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On this day in 1851, Uncle Tom’s Cabin was first published in serial form in The National Era
An event every month that begins at 12:00 am on day 5 of the month, repeating indefinitely
On this day in 1851, Uncle Tom’s Cabin was first published in serial form in The National Era. Despite the novel’s perpetuation of many racial stereotypes, it was absolutely pivotal in revealing the cruelties of slavery to white northerners, many of whom were not directly exposed to them. The book was immensely popular, selling 10,000 copies in the first week it was published and 300,000 in the first year.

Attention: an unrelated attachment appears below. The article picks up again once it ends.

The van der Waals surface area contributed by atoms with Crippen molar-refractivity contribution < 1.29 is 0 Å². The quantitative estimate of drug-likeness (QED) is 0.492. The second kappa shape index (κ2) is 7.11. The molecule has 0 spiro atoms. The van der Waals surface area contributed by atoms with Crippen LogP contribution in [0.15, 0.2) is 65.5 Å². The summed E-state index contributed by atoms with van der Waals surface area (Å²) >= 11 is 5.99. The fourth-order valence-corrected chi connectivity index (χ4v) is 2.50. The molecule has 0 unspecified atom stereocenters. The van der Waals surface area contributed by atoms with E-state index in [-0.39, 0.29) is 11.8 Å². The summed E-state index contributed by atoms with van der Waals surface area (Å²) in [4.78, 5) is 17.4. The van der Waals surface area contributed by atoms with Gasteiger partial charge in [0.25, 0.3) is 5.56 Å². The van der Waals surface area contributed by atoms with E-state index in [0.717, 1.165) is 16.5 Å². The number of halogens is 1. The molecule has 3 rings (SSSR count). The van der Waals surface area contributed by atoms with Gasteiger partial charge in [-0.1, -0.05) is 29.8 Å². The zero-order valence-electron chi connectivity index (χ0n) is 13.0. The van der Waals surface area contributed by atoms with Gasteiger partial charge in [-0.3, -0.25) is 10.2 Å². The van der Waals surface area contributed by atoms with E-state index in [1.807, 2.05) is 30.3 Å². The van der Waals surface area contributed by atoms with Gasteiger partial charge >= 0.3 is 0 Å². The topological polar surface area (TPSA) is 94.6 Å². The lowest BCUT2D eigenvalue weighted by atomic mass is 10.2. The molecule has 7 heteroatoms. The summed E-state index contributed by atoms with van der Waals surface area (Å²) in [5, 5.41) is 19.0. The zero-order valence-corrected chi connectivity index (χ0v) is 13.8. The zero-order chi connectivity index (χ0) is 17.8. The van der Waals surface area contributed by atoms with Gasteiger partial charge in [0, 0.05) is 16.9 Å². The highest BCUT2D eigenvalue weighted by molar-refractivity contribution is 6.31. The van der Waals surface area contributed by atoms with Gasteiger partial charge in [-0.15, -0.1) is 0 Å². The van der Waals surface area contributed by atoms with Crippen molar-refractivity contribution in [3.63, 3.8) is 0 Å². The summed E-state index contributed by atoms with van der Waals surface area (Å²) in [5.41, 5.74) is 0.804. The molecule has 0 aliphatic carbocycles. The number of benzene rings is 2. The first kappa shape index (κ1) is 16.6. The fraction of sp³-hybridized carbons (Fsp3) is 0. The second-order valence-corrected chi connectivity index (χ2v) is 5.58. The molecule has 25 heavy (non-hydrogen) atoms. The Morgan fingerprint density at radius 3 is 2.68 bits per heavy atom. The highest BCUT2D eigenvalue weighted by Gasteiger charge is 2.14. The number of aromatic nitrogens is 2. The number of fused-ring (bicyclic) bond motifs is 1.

Did you know? Abolitionist Harriet Beecher Stowe was inspired to write the serial (later turned novel) by her anger at the passage of the Fugitive Slave Law in 1850. The law required everyone (including everyday citizens) to aid in the capture of fugitive slaves.
The Uncle Tom character was inspired by a real-life person: Josiah Henson, who had escaped from slavery and written a memoir of his experiences. Stowe interviewed Henson while writing her book, and he was encouraged by its eye-opening effect on the country.
Uncle Tom’s Cabin was so eye-opening, in fact, that to this day Lincoln is attributed as having remarked to Stowe, “So you’re the little woman who wrote the book that started this great war.”
Title page of Uncle Tom’s Cabin, Hammatt Billings, 1852
-Written by Anna Zemaitaitis, Communications and Design Officer